The following will likely sound familiar to many parents. Unless you’re one of the Lucky Ones.
So this is part one. I specify this because there may be many parts to this saga, unfortunately. Some kids take to potty training right away, with gusto, proud of their accomplishments and Big Boy/Girlness.
Not my Elliott.
At least, not quite. Not enough.
This past Saturday, we implemented Lora Jensen’s three-day bootcamp-style potty training program. I’ve helped potty train several kids of all kinds of personalities over my seven years of nannying and this all-or-nothing approach works the best, by far, for pretty much everyone. None of this “let’s try to sit on the potty every 30 minutes.” No Pull-Ups. No half-assing it. Just expect to spend three full days watching him like a hawk and knee-deep in pee. Good times.
We did cheat a bit and use the forbidden Pull-Ups. I’m sorry, Lora Jensen, but I don’t have a washer/dryer in our unit and I’m not spending the quarters washing sheets every day. Plus, I’ve witnessed that it takes longer for toddlers to control themselves at night.
It started out OK. We had talked about the potty for a while beforehand. Elliott was interested in the books and especially his new packs of Thomas the Train and Sesame Street underwear.
As expected, he had a few accidents, and we ran to the potty. “Pee pee goes in the potty!” I repeated this all day, a broken record, trying to sound flat and not disappointed at all, but upbeat and encouraging, like a Good Mom. Then, finally, in the afternoon THERE WAS PEE PEE IN THE POTTY! HUZZAH! BRAVO!
There was much rejoicing, a cookie reward and an enthusiastic call to Grandma.
And then he had another accident. And another. And another. “Put your pee pee in the potty. Pee pee goes in the potty. Please tell Mommy BEFORE you have to go pee pee.”
Day two: He peed in the potty twice! I called my mother-in-law exclaiming with pride, telling her what a big boy he is. I put the phone up to his ear. He peed again.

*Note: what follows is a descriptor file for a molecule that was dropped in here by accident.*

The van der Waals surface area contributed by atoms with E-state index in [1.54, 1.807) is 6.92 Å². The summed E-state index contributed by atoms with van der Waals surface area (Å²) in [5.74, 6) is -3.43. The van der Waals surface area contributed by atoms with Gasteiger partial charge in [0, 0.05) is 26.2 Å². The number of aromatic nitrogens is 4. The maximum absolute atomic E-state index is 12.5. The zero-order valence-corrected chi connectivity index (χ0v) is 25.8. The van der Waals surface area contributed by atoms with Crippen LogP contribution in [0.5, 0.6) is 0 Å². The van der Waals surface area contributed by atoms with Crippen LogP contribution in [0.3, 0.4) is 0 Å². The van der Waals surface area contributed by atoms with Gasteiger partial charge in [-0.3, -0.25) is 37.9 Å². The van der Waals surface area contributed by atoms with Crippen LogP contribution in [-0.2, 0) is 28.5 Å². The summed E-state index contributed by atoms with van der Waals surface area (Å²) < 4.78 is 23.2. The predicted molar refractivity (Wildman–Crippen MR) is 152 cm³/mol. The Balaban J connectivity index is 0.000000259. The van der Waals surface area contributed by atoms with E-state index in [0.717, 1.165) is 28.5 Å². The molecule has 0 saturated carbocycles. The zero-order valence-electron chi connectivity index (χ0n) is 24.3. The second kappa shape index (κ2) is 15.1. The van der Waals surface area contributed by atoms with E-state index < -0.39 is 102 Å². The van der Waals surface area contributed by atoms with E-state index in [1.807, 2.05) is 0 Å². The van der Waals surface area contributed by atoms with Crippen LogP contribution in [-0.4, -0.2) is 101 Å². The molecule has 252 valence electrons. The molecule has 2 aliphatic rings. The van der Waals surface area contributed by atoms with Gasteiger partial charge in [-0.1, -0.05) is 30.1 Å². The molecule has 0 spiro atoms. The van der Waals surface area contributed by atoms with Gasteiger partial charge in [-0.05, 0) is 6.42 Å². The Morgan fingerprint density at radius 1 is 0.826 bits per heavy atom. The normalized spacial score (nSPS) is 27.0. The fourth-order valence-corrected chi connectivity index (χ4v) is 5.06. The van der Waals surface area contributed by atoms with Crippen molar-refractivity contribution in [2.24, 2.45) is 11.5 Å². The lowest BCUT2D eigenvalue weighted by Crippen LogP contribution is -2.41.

I stayed calm. I was really, really calm, guys, I swear. So zen. The e-book says not to get frustrated, as it takes most kids to the end of the third day for everything to click. Elliott was ahead, then! It’s all fine. It’s all going to be OK and pay off in the end.
Day three: All out war. He cried every time I tried to put his underwear on. He refused to drink his juice and no matter how upbeat and positive I stayed, he threw several epic tantrums, scratching up his face in the process. I didn’t give in to the tantrums, and I dutifully reminded him that pee pee goes in the potty and tried to convince (not force) him to sit on the potty. I even broke out the bubbles and gaily pranced around the potty singing songs, in an attempt to make the potty less threatening, more fun. Potties are FUN, right?
It didn’t work. For the rest of the evening, there was pee everywhere, all the time. “Please don’t pee on Thomas the train, he doesn’t like that. It isn’t nice. Put your pee pee in the potty.” These words actually came out of my mouth. Desperation.
Day four: Enough. This is way too much of a power struggle right now. And what for? He’s not going into daycare or preschool yet. This morning there was crying about the underwear again, so I gave in and told him he could wear his blasted Pull-Ups. I don’t want this to be a huge fight. I don’t want him in therapy because he’s wetting the bed at 25 out of anxiety. I don’t want to be a quitter, but I want to be a Good Mom.
I’m going to let him stay in the forbidden Pull-Ups for 30 days or so and try again, unless he suddenly expresses interest beforehand. We’ll still read the books, watch the videos. His potty will still be in the bathroom and I’ll remind him that it’s there for him to use.
Sorry, Lora Jensen. Some kids just aren’t ready. Can I have a drink now? I think I’ve earned it, regardless of the outcome.